Watch this space: Why AR is the new playground for your brand

By Henry Stuart March 11, 2021

Henry Stuart, CEO and Founder of Visualise, talks what’s hot in AR and how the future could look as more and more brands from all sectors experiment with immersive technology. 

What is Augmented Reality? ‘Augmented’ – what a choice of word. It sounds complex but put simply, we can think of it as adding to reality or adding an extra layer to the world around us. AR brings ‘things’ into the real world in a way that looks natural, integrated, informative or just frankly bonkers and brilliant. 

In recent years, the explosion of AR technology has evolved Blade Runner from a dystopian comment on society to a contemporary thriller. We’re only a few years off holographic people walking up to you in the street and talking to you, but don’t worry – it’s not all that scary. 

In the marketing world, the ability to share more information to the world can mean bringing a product to life. This can be practical like illustrating the health benefits of some fruit juice through to the fun and eccentric like talking wine labels. 

Using AR and the lens of a phone, the world can be transformed as you know it. If your brand is thinking of taking a step into this new reality, here’s a catch up on what’s possible and who’s leading the way.

19 Crimes AR campaign: Hold your phone in front of the wine label and watch the label come to life as they confess their crime.

AR in the home

AR allows customers to view the world through a kind of magic glass, opening their eyes up to the extraordinary. This new window into a customer’s reality means a brand can engage with the client personally in their habitat, rather than in stores or online, offering a welcomed moment of connection.

Applications like these can have practical uses, such as giving people the opportunity to see products in their homes. Ikea has done this most famously with the hugely successful Ikea Place app, offering users the freedom to situate their dream furniture anywhere in the house. Apple too, has enabled customers to view their products nestled in their home office or sat on the coffee table. 

Watch how Visualise worked with Mercedes in Project Gelanderwagen, allowing users to experience the car in their world using ‘Spark AR’.

AR for the imagination

Even high-end fashion houses are exploring the benefits of AR. Louis Vuitton known for their minimalist stores and famous prints launched their ‘Zooooom with Friends’ AR app this year, with great success. As part of the campaign, the ‘Vendome’ store in Paris swarmed with animated creatures climbing the walls and on to the roof, where the noisy characters played instruments and jammed in the cityscape.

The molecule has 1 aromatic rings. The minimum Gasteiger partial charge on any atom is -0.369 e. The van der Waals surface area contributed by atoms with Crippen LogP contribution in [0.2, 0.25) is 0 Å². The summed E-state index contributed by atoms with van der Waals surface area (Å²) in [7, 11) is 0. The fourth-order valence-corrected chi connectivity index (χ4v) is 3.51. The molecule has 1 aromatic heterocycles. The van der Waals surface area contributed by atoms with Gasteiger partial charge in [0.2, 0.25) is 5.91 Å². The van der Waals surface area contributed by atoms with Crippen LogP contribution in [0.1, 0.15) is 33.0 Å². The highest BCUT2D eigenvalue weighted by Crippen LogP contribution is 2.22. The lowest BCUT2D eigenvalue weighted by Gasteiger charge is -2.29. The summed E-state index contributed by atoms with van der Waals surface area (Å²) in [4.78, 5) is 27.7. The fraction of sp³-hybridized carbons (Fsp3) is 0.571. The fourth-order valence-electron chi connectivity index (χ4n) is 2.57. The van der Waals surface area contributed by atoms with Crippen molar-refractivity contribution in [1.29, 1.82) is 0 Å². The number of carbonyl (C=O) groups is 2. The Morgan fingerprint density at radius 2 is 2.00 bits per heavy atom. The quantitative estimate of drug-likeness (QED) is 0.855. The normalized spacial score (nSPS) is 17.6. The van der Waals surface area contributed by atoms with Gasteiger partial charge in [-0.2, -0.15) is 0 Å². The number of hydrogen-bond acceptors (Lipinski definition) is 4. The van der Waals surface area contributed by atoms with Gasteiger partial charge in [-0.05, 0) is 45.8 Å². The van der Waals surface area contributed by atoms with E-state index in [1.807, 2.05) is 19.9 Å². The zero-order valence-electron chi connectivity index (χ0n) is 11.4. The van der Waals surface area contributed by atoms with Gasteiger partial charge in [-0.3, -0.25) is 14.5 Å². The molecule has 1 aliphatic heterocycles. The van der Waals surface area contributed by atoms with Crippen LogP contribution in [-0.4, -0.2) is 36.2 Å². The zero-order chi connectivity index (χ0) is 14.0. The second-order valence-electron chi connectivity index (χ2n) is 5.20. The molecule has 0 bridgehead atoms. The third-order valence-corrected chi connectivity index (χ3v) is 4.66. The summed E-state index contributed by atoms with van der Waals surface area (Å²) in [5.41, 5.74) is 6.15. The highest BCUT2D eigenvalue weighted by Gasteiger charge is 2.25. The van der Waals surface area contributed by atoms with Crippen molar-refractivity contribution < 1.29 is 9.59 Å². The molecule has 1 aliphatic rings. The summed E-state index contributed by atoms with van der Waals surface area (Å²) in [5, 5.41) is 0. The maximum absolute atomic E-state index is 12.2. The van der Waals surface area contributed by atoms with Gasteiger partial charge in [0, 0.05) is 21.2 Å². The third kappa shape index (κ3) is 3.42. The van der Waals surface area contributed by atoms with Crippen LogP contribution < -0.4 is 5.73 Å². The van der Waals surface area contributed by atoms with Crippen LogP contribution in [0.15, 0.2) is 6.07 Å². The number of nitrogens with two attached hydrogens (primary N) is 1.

This new thirst from brands to do something entirely off agenda and out of the ordinary is what’s attractive to the industry. And what’s more enticing is that these brands mostly have the infrastructure already in place to make this happen; Louis Vuitton used their original app to build the AR element giving them instantly more reach.

Louis Vuitton Zooooom with Friends AR app.

Alexander McQueen, using the fashion designer’s trademark use of insects beautifully (and creepily!) here.

AR for your … face? 

Face recognition and face filters have arguably been the best-known thing in AR over the last few years. Think of your Snapchat or your teenager’s Snapchat. The soaring popularity of features which do fun things with our face has led to a slew of makeup filters, glasses filters – if everyone is keen on seeing what they’d look like with dog ears or a unicorn horn why wouldn’t they want to see what they’d look like in a pair of expensive Ray-Bans, right? 

Check out Millie Bobby Brown’s ‘Virtual Try-On’ of the Florence Range and some of Ray-Ban’s work on webcam AR. With the technology behind these filters continually evolving, allowing for ‘segmentation’ (the removal of backgrounds) and mood recognition, the experiences are getting more engaging rapidly.

The future for AR

COVID-19 has undoubtedly had a significant impact on AR. Foot traffic to stores has been massively reduced, and brands are looking at how to get customers ‘hands-on’ virtually. 

It’s not all about consumer brands though; the sports industry has had a massive shock with the loss of physical crowds and brands have been looking at how they can add richness and impact to the experience of watching from home. 

BT Sport has been one of the trailblazers in this movement, adding never before seen features to their app like ‘portal’ letting viewers walk through into 360 video content from the game in hand or pre-recorded. You can also place a stadium on the floor or any flat surface that you can lean in to and see live stats from the game. 

Augmented reality allows brands to give their customers unique experiences with the convenience of tapping into their mobile devices. As most things worth doing now happen on a mobile, it makes good business sense for all brands to be exploring what could be possible for them with their product and the platforms they already use like Instagram, Facebook and Snapchat. These tools are also quickly becoming available on desktop too. Step into this new reality and see what it can offer your brand and your customers. 

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